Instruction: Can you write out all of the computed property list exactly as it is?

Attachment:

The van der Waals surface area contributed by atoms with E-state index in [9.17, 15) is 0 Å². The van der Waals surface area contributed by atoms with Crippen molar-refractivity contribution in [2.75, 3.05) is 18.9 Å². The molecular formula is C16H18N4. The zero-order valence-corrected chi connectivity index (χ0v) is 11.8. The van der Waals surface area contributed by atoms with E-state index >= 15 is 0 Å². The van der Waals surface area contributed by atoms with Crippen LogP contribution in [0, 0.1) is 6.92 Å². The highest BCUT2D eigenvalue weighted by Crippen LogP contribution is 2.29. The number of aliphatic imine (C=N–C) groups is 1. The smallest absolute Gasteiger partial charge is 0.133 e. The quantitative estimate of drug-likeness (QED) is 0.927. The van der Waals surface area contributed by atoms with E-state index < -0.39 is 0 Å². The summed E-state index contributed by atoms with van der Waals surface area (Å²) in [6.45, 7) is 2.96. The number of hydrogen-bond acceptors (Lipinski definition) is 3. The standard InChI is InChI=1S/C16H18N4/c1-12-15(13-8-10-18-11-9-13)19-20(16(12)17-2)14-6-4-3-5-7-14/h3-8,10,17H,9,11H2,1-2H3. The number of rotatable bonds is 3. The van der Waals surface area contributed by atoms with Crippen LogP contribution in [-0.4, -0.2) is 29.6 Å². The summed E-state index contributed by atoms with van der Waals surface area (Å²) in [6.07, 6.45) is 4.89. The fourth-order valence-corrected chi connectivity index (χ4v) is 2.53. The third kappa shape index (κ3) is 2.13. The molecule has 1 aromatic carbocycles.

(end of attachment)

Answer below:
The van der Waals surface area contributed by atoms with E-state index in [9.17, 15) is 0 Å². The van der Waals surface area contributed by atoms with Crippen molar-refractivity contribution in [2.75, 3.05) is 18.9 Å². The molecular formula is C16H18N4. The zero-order valence-corrected chi connectivity index (χ0v) is 11.8. The van der Waals surface area contributed by atoms with E-state index >= 15 is 0 Å². The van der Waals surface area contributed by atoms with Crippen LogP contribution in [0, 0.1) is 6.92 Å². The highest BCUT2D eigenvalue weighted by Crippen LogP contribution is 2.29. The number of aliphatic imine (C=N–C) groups is 1. The smallest absolute Gasteiger partial charge is 0.133 e. The quantitative estimate of drug-likeness (QED) is 0.927. The van der Waals surface area contributed by atoms with E-state index < -0.39 is 0 Å². The summed E-state index contributed by atoms with van der Waals surface area (Å²) in [6.45, 7) is 2.96. The number of hydrogen-bond acceptors (Lipinski definition) is 3. The standard InChI is InChI=1S/C16H18N4/c1-12-15(13-8-10-18-11-9-13)19-20(16(12)17-2)14-6-4-3-5-7-14/h3-8,10,17H,9,11H2,1-2H3. The number of rotatable bonds is 3. The van der Waals surface area contributed by atoms with Crippen LogP contribution in [-0.4, -0.2) is 29.6 Å². The summed E-state index contributed by atoms with van der Waals surface area (Å²) in [6.07, 6.45) is 4.89. The fourth-order valence-corrected chi connectivity index (χ4v) is 2.53. The third kappa shape index (κ3) is 2.13. The molecule has 1 aromatic carbocycles.